I close my drapes against inky
skies although sometimes I’ll peep
on clear nights to see which stars
have come to linger
between her branches.
Predawn, her massive dark trunk
rises from the fog
that clever whitewash obscuring
humans have carved
in the landscape. I am in love
with her lines, the grace
of her seasons, the 200-year-old
carriage, mettlesome dance past
meddlesome people who devastated
the wild places of her ancestors.
Sometimes I sit by her roots
and lean against her bark, or circle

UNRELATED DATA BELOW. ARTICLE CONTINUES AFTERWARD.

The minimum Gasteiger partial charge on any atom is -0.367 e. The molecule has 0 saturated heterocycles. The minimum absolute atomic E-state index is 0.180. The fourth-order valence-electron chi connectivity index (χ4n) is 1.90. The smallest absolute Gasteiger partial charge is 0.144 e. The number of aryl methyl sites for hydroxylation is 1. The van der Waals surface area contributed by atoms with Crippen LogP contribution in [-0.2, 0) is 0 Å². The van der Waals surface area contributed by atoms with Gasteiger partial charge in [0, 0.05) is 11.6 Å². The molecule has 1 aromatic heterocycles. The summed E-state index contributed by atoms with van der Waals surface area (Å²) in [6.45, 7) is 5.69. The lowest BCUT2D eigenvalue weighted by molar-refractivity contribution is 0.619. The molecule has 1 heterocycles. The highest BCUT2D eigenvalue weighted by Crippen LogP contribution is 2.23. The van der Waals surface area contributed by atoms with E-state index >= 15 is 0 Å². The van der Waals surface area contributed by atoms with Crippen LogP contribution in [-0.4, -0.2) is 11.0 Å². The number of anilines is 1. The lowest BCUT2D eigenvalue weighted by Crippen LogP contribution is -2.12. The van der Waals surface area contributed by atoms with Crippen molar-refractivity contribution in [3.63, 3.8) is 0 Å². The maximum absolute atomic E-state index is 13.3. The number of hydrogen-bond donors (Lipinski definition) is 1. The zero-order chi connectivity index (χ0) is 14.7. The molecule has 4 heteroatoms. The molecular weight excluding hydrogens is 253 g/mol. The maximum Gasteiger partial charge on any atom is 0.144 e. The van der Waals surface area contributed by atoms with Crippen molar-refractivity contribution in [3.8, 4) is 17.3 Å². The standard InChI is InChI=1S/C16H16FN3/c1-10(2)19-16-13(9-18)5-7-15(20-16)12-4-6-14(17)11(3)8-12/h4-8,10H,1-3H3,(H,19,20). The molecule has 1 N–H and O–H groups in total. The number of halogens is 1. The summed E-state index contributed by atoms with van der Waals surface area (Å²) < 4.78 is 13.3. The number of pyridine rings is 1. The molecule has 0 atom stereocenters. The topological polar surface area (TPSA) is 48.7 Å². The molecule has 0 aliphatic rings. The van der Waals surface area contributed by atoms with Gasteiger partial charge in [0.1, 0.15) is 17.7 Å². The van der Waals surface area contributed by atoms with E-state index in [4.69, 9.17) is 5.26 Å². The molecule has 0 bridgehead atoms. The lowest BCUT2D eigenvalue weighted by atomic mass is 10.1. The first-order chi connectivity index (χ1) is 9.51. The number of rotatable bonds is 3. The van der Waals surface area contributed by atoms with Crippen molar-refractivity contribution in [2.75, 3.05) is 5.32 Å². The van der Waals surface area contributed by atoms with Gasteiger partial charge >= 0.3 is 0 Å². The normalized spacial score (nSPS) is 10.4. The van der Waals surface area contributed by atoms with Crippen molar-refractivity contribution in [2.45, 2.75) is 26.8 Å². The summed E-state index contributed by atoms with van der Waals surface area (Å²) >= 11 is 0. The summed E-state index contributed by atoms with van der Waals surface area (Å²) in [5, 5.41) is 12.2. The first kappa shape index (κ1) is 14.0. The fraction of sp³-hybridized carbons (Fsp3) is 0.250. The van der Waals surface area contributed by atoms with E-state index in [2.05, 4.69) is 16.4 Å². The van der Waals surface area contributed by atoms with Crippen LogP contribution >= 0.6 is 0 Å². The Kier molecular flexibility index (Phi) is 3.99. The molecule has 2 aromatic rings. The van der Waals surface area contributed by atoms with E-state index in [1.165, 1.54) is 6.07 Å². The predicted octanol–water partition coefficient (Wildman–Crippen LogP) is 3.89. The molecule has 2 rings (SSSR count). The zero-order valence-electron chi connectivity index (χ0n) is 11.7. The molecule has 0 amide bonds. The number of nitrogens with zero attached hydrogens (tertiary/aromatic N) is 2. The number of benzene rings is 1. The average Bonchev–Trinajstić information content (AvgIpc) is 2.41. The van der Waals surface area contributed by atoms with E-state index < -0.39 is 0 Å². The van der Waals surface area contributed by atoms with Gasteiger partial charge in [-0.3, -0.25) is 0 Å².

around with my grandson, in genuine
puzzlement with each disappearance.
She delights in concealing him,
subtle guidance to pause just here,
now change direction, his giggles
ricocheting love vibrations
to the very top. Just now
every branch is a complex poem
praising the lightening sky,
our interwoven connection,
every hidden root
pulsing deep in our
celebration of being.